California Employers Without Retirement Plans Must Enroll In State Program By 6/30/2022

California enacted a new law in 2016 requiring employers that do not already sponsor an employee-retirement plan to participate in a state-run retirement program called CalSavers. Employers with 5 or more employees (of any type – full time, part time, seasonal) must enroll in the program by June 30, 2022.

Since 2020, all California businesses have been eligible to participate in the CalSavers program; however, the approaching final registration deadline of June 30, 2022, encompasses all employers with five or more employees. Employers with 100 or more employees had a prior registration deadline of September 30, 2020. Employers with 50 or more employees had a prior registration deadline of June 30, 2021. An employer that already sponsors, or begins to sponsor, a traditional retirement plan ahead of the deadline does not have a CalSavers participation requirement.
Additionally, Californians can enroll on their own as individuals if they do not have access to a retirement savings plan through an employer.

The CalSavers program is not intended to be a traditional retirement plan. Instead, it is a state-run program to help employees begin thinking about and saving for retirement. It aims to remove many of the complexities involved in sponsoring a traditional retirement plan, which can be especially challenging for smaller employers due to federal ERISA law.

Most importantly, CalSavers does not make employers ERISA plan fiduciaries. An important caveat is that the employer must not advise its employees on where to invest funds, and the employer can neither encourage nor discourage participation in the program. If an employer does either of these things, then ERISA law would require the employer to become the plan fiduciary, which would bring additional compliance challenges to the employer.

While the program is voluntary for employees, the law requires employers to proactively enroll all employees in the program. Employees must be enrolled in the program by the group size-specific deadline, or within 30 days after date-of-hire for employees hired after the deadline.

When employees are enrolled, they begin a 30-day decision period when they can leave the plan as-is, make changes to the plan (contribution changes, etc.), or opt-out of the program entirely. During this window, employers must work with their payroll providers to begin providing deduction amounts for employees. At the conclusion of the 30-day period, unless changes are made, employees will be enrolled in the program beginning with a 5% payroll deduction.

Employees can customize their enrollments in several ways: change the contribution rate, change investment fund choices, designate beneficiaries, manage personal information, make a withdrawal, or set up additional personal contributions.

Employees can contribute anywhere from 0% to 100% of salary, up to the annual IRS maximum contribution allowance, which is $20,500 in 2022. Employees can make changes to their plans at any time throughout the year, including opting out.

Funds withheld from employees’ paychecks are based on gross income, and are withheld on a post-tax basis. The funds go into a Roth IRA; however, employees have the option of re-characterizing the program into a traditional IRA. Regardless of the employee’s IRA type, the plan will always belong to the employee. The employee’s first $1,000 deduction is put into a traditional money market fund, called the CalSavers Money Market Fund, for thirty days. All subsequent contributions, including earnings in the Money Market Fund, will be re-allocated to a CalSavers Target Retirement Fund, based on the employee’s age and anticipated retirement date.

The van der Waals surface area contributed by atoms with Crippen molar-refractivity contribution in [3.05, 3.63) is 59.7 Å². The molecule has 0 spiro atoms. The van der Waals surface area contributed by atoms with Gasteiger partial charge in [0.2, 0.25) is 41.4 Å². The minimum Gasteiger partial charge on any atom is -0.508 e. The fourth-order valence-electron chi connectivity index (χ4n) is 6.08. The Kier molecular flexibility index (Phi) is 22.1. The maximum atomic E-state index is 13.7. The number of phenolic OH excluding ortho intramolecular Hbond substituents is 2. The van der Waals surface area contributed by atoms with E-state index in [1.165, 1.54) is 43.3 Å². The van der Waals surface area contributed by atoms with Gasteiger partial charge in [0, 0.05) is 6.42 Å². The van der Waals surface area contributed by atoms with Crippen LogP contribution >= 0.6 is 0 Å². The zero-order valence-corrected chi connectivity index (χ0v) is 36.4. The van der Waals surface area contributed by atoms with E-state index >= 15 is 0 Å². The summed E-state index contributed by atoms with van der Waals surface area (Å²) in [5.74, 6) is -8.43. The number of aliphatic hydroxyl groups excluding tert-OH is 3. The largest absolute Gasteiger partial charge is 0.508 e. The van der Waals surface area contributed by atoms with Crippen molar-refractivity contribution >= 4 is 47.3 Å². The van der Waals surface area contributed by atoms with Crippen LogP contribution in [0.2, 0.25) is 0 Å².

Employers will not incur fees for participating in the program; however, it’s important to understand that employers cannot contribute to employees’ plans. Doing so would make them the plan’s ERISA fiduciary, with complex compliance responsibilities. If an employer wants to make contributions to employees’ retirement plans, it can do so via a traditional retirement plan.

CalSavers offers registration and enrollment services to aid employers in compliance and enrollment; information is available by sending an email to More information, including an in-depth FAQ section, is available on the CalSavers website.

Non-compliance penalties for violation of the retirement-program mandate are hefty, and are assessed by the California Franchise Tax Board. Under Government Code Section 100033(b), each eligible employer that, without good cause, fails to allow its eligible employees to participate in CalSavers on or before 90 days after its deadline, will be fined $250 per W-2 employee.

If noncompliance extends beyond 90 days, employers can be fined up to an additional $500, for a total of $750 per W-2 employee. Employers can be penalized for missing any step of the process – including not registering employees by the deadline, not adding new-hires to the CalSavers system within 30 days, not submitting contribution amounts, cessation of program facilitation, etc.

Although this mandate is not necessarily related to health insurance, it is one of major importance to California employers. Ensuring your clients are aware of the CalSavers deadlines will help you prove your value to your clients – and aid in your client retention and business growth.


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